The Supreme Court recently agreed to hear a challenge from religious nonprofit groups to federal government’s contraceptive mandate. Here are some answers to questions you may have about that case.
What is this case and what’s it about?
The case the Supreme Court will hear, Little Sisters of the Poor Home for the Aged v. Burwell, combines seven challenges to the Health and Human Services’ (HHS) contraceptive mandate.
To fulfill the requirements of the Affordable Healthcare Act (aka ObamaCare) the federal government passed a regulation (often called the “HHS Mandate”) that attempts to force groups into providing insurance coverage for contraceptives, sterilization, and abortifacients. Some religious groups, such as the Little Sisters of the Poor, objected on the ground that the requirement violates their religious liberty as protected by the First Amendment and the federal Religious Freedom Restoration Act (RFRA). HHS offered an accommodation which the Little Sisters found to be insufficient.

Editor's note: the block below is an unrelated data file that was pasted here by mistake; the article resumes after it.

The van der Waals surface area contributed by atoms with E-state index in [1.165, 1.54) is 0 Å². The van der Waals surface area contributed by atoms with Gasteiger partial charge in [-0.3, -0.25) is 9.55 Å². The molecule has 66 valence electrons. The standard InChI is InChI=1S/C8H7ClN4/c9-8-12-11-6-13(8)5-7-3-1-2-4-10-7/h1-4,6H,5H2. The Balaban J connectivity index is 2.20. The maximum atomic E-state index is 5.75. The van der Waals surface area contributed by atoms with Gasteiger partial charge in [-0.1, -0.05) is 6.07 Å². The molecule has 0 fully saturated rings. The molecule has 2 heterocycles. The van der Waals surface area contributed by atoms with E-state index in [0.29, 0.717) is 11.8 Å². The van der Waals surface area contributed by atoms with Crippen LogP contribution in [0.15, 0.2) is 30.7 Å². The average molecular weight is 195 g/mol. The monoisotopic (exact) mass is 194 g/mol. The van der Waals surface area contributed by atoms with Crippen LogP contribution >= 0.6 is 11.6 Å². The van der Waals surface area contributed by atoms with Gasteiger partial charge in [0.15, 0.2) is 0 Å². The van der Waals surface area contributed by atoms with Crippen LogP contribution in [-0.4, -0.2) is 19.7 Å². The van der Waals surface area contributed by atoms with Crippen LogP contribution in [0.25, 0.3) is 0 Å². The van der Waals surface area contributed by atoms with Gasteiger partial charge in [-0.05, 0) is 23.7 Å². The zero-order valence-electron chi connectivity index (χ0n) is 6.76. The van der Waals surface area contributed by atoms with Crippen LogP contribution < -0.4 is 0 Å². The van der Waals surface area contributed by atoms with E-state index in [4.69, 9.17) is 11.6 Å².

The Supreme Court will decide, as SCOTUS Blog explains, whether the government has offered nonprofit religious employers a means to comply and whether the whether HHS satisfies RFRA’s test for overriding sincerely held religious objections in circumstances where HHS itself insists that overriding the religious objection will not fulfill HHS’s regulatory objective—namely, the provision of no-cost contraceptives to the objector’s employees.
What was the accommodation and why was it rejected?